Section 54
Chapter 53,145

Exposure to community violence and daily feeling states among urban African American youth

Sweeney, C.K.; Goldner, J.; Richards, M.H.

Journal of Prevention and Intervention in the Community 39(2): 114-131


ISSN/ISBN: 1540-7330
PMID: 21480030
DOI: 10.1080/10852352.2011.556560
Accession: 053144680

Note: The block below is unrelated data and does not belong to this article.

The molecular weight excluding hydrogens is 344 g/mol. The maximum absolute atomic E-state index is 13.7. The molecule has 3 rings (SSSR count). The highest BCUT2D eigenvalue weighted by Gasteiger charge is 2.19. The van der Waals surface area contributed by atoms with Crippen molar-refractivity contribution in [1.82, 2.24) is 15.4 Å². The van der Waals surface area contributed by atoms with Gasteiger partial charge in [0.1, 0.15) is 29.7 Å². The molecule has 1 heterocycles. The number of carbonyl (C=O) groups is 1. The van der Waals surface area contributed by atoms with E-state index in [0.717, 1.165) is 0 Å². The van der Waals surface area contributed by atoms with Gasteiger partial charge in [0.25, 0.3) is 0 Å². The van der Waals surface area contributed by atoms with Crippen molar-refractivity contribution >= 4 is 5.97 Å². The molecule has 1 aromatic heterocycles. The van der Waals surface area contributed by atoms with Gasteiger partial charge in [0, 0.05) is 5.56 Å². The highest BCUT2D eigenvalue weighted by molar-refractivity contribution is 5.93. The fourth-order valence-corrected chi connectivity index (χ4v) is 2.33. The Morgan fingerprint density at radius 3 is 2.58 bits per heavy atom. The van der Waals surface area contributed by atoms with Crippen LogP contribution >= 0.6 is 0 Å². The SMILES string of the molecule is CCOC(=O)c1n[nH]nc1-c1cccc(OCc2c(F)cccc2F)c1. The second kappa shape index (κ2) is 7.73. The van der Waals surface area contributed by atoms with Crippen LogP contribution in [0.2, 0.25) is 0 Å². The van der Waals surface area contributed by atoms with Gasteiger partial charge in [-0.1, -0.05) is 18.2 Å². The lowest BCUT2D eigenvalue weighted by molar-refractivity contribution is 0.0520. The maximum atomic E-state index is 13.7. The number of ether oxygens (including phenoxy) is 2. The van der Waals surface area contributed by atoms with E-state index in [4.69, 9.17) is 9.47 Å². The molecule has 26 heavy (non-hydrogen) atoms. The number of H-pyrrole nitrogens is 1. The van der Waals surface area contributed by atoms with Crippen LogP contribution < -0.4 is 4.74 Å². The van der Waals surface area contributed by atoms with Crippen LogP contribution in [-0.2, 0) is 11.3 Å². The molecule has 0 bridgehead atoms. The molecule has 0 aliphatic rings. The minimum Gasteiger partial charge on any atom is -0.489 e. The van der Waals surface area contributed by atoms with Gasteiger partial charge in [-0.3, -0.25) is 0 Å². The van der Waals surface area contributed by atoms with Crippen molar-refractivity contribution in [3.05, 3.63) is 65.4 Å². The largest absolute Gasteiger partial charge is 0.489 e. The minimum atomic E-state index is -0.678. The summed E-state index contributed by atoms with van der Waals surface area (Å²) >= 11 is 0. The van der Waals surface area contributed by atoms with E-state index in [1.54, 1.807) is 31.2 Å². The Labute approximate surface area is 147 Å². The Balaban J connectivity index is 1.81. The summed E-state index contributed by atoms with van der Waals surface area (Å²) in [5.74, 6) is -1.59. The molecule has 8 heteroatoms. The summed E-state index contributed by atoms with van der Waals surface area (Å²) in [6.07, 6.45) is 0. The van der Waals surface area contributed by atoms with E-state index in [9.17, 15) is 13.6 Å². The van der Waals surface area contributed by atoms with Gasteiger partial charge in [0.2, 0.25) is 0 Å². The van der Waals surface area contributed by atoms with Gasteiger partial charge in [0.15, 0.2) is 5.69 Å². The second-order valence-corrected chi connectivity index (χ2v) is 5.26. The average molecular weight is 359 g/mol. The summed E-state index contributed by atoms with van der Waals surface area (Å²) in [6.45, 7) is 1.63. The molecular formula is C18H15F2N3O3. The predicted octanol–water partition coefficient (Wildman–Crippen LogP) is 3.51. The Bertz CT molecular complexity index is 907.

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This longitudinal study examined the relationships between exposure to community violence and daily feeling states among 175 6th- through 8th-grade African American students. The relationships were tested both cross-sectionally and longitudinally over the 3-year span. Four daily feeling state subscales: contented, hostile, anxious, and dysphoric were developed from a factor analysis of the 30 Experience Sampling Method (ESM) feeling states. Cross-sectionally, regression analyses indicated that exposure to violence individually predicted most feeling states and more variability in most feeling states in 7th and 8th grades. When feeling states were entered into regressions together, fewer predicted violence exposure. Longitudinally, regression analyses revealed that more variability in dysphoric feelings in 6th grade predicted exposure to violence in 7th grade, while 6th-grade hostile and anxious feelings predicted 8th-grade exposure change. Longitudinal analyses did not indicate that exposure to community violence predicted later daily feeling states. Preventive and intervention implications are addressed.

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